First debate offers few revelations

Republican Sherri Ybarra said, if elected, she will:

  • Advocate for adequate funding.
  • Address the needs of the whole child.
  • Tap the brakes on testing.

Democrat Jana Jones said, if elected, she will:

  • Put politics and partisanship aside.
  • Restore investment in public schools.
  • Support higher expectations that are clear.

The two candidates for state superintendent of public instruction squared off in their first debate of the fall election season on Tuesday night at Canyon Ridge High in Twin Falls. Two more debates occur this week.

Most of Tuesday’s answers were rehearsed, predictable and often similar. (Click here to watch the entire debate).

They bantered on one glaring difference, brought up or defended on several occasions — their recent resumes.

Ybarra has spent the bulk of her career working as a teacher and principal in Idaho schools and just last year moved to the district office in the Mountain Home School District. Meanwhile, Jones left public education seven years ago to work as a national education consultant.

Ybarra said they have “stark differences” because “I have been on the front lines and on the arena floor earning the respect of my teammates. I have not taken a break from education over the last 10 years.”

Jones played off her most recent professional stint as a plus for Idaho. “I am far from out of touch. Being an education consultant has given me the chance to see what works well around the country and what doesn’t. I have seen what’s on the cutting edge and can bring it to Idaho.”

The only other obvious difference Tuesday came when the candidates were asked to prioritize the 20 recommendations issued by Gov. Butch Otter’s Task Force for Improving Education.

Ybarra said her top priorities were reading proficiency, professional development on the Idaho Core Standards and accountability systems. “These are the easiest to implement and get down to the classrooms.”

Jones said her No. 1 priority is to restore the investment in the public schools system. “Over this last year we’ve lost so many good teachers. We need to take a good look at what we can do to recruit and retain high quality teachers.”

The rest of the debate was amicable.

Both agreed that Idaho is looking for a strong educational leader.

Both were concerned about the growing trend toward four-day school weeks. More than 40 Idaho districts use the four-day schedule not because it is effective, but because they hope to save money.

They both said Idaho parents should have choices and education should be individualized.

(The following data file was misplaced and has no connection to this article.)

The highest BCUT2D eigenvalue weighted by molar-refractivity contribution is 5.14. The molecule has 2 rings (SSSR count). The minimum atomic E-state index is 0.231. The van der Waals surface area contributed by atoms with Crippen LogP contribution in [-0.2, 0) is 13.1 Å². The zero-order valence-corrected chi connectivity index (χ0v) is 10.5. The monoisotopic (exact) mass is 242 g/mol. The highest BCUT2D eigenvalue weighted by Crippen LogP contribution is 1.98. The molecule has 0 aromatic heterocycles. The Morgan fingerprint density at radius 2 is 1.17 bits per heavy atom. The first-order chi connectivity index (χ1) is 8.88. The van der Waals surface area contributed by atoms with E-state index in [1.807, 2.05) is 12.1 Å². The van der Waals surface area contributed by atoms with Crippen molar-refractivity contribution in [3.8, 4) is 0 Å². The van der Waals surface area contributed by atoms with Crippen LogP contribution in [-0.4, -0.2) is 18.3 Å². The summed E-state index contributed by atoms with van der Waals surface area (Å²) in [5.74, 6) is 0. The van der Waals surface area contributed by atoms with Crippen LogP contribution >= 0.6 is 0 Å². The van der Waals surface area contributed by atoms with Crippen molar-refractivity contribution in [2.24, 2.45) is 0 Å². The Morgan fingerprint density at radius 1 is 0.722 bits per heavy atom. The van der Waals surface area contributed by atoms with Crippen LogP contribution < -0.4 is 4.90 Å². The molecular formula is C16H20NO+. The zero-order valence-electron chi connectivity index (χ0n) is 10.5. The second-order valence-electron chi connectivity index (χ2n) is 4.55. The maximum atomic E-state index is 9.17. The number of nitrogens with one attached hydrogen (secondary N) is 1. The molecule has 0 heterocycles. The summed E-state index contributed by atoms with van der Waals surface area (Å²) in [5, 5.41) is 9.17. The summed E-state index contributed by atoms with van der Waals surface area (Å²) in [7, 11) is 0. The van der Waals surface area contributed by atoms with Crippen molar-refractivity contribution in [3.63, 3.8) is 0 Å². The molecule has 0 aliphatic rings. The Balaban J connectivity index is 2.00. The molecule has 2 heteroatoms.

They both favor higher standards in the form of Idaho Core Standards but said rollouts and testing need to be critically reviewed.

“We need to slow down and do it right,” Jones said.

Said Ybarra: “We need to slow down and make sure we offer positive working environments.”

Both candidates want safe schools but would oppose arming teachers.

Jones said she owns guns and hunts but guns are not necessary in schools. Ybarra said: “If they (kids) know that weapons are in school they’re liable not to feel safe.”

Both agreed that teaching early childhood literacy is critical but would not mandate preschool and would first restore funding to K-12 before launching preschool programs.

“When we mandate, it doesn’t work, but we should provide the opportunity,” Ybarra said.

“Preschool is near and dear to my heart but I know that our focus needs to be K-12,” Jones said.

Ybarra answered criticisms that have surrounded her campaign, including accusations of plagiarism and little to no political exposure.

“Idaho is not looking for the perfect campaign but someone like myself who has worked in all levels of education,” she said. “Idaho is looking for an education leader not a politician.”

Jones was asked if being a Democrat in a Republican-run state would make her ineffective.

“Students don’t come to school with Ds and Rs on their foreheads,” Jones said. “We use politics to be elected, but once there, you need to put politics aside.”

The candidates next debate on Thursday in Caldwell and Friday afternoon in Boise. Return to for complete coverage of both events.

Jennifer Swindell

Jennifer Swindell

Managing editor and CEO Jennifer Swindell founded Idaho Education News in 2013. She has led the online news platform as it has grown in readership and engagement every year, reaching over two million pageviews a year. Jennifer has more than 35 years of experience in Idaho journalism. She also has served as a public information officer for Idaho schools and as a communication director at Boise State University. She can be reached at [email protected].

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